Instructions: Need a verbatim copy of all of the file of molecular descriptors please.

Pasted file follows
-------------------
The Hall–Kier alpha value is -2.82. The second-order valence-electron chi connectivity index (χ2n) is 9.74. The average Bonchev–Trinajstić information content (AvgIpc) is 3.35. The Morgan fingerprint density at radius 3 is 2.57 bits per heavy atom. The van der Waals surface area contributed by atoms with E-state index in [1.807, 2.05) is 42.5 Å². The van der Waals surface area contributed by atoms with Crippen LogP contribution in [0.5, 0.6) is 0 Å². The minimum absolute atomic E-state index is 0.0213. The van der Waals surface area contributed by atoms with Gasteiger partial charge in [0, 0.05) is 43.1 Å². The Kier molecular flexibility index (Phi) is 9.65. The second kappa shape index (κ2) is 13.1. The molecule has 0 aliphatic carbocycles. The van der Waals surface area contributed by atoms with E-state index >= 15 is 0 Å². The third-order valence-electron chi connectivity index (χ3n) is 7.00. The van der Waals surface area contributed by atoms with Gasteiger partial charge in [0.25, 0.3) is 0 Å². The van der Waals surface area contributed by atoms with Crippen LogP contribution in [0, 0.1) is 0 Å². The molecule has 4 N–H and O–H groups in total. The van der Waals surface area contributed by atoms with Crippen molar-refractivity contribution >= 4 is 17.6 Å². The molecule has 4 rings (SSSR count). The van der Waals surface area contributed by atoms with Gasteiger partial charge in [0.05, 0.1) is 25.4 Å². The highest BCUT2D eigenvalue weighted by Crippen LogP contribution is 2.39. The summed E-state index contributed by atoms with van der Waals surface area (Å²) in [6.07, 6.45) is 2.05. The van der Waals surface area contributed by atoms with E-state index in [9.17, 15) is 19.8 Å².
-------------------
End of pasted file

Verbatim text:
The Hall–Kier alpha value is -2.82. The second-order valence-electron chi connectivity index (χ2n) is 9.74. The average Bonchev–Trinajstić information content (AvgIpc) is 3.35. The Morgan fingerprint density at radius 3 is 2.57 bits per heavy atom. The van der Waals surface area contributed by atoms with E-state index in [1.807, 2.05) is 42.5 Å². The van der Waals surface area contributed by atoms with Crippen LogP contribution in [0.5, 0.6) is 0 Å². The minimum absolute atomic E-state index is 0.0213. The van der Waals surface area contributed by atoms with Gasteiger partial charge in [0, 0.05) is 43.1 Å². The Kier molecular flexibility index (Phi) is 9.65. The second kappa shape index (κ2) is 13.1. The molecule has 0 aliphatic carbocycles. The van der Waals surface area contributed by atoms with E-state index >= 15 is 0 Å². The third-order valence-electron chi connectivity index (χ3n) is 7.00. The van der Waals surface area contributed by atoms with Gasteiger partial charge in [0.25, 0.3) is 0 Å². The van der Waals surface area contributed by atoms with Crippen LogP contribution in [0, 0.1) is 0 Å². The molecule has 4 N–H and O–H groups in total. The van der Waals surface area contributed by atoms with Crippen molar-refractivity contribution >= 4 is 17.6 Å². The molecule has 4 rings (SSSR count). The van der Waals surface area contributed by atoms with Gasteiger partial charge in [0.05, 0.1) is 25.4 Å². The highest BCUT2D eigenvalue weighted by Crippen LogP contribution is 2.39. The summed E-state index contributed by atoms with van der Waals surface area (Å²) in [6.07, 6.45) is 2.05. The van der Waals surface area contributed by atoms with E-state index in [9.17, 15) is 19.8 Å².